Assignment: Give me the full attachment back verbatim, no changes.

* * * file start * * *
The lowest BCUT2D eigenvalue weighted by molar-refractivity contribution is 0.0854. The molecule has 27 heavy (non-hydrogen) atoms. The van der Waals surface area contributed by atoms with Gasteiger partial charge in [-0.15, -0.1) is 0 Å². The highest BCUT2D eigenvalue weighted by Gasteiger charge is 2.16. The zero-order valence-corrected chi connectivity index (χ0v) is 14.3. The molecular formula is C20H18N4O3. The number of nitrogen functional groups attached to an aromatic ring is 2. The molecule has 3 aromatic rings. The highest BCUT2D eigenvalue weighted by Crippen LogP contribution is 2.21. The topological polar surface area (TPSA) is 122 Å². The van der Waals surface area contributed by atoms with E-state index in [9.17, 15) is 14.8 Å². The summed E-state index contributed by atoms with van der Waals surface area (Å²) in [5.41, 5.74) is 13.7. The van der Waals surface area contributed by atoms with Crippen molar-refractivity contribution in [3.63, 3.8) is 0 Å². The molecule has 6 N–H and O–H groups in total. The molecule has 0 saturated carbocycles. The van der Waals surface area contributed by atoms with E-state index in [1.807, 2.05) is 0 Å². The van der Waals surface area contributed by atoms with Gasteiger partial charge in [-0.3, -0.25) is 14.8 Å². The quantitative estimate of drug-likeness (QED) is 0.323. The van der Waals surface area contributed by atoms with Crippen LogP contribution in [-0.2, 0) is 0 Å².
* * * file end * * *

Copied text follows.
The lowest BCUT2D eigenvalue weighted by molar-refractivity contribution is 0.0854. The molecule has 27 heavy (non-hydrogen) atoms. The van der Waals surface area contributed by atoms with Gasteiger partial charge in [-0.15, -0.1) is 0 Å². The highest BCUT2D eigenvalue weighted by Gasteiger charge is 2.16. The zero-order valence-corrected chi connectivity index (χ0v) is 14.3. The molecular formula is C20H18N4O3. The number of nitrogen functional groups attached to an aromatic ring is 2. The molecule has 3 aromatic rings. The highest BCUT2D eigenvalue weighted by Crippen LogP contribution is 2.21. The topological polar surface area (TPSA) is 122 Å². The van der Waals surface area contributed by atoms with E-state index in [9.17, 15) is 14.8 Å². The summed E-state index contributed by atoms with van der Waals surface area (Å²) in [5.41, 5.74) is 13.7. The van der Waals surface area contributed by atoms with Crippen molar-refractivity contribution in [3.63, 3.8) is 0 Å². The molecule has 6 N–H and O–H groups in total. The molecule has 0 saturated carbocycles. The van der Waals surface area contributed by atoms with E-state index in [1.807, 2.05) is 0 Å². The van der Waals surface area contributed by atoms with Gasteiger partial charge in [-0.3, -0.25) is 14.8 Å². The quantitative estimate of drug-likeness (QED) is 0.323. The van der Waals surface area contributed by atoms with Crippen LogP contribution in [-0.2, 0) is 0 Å².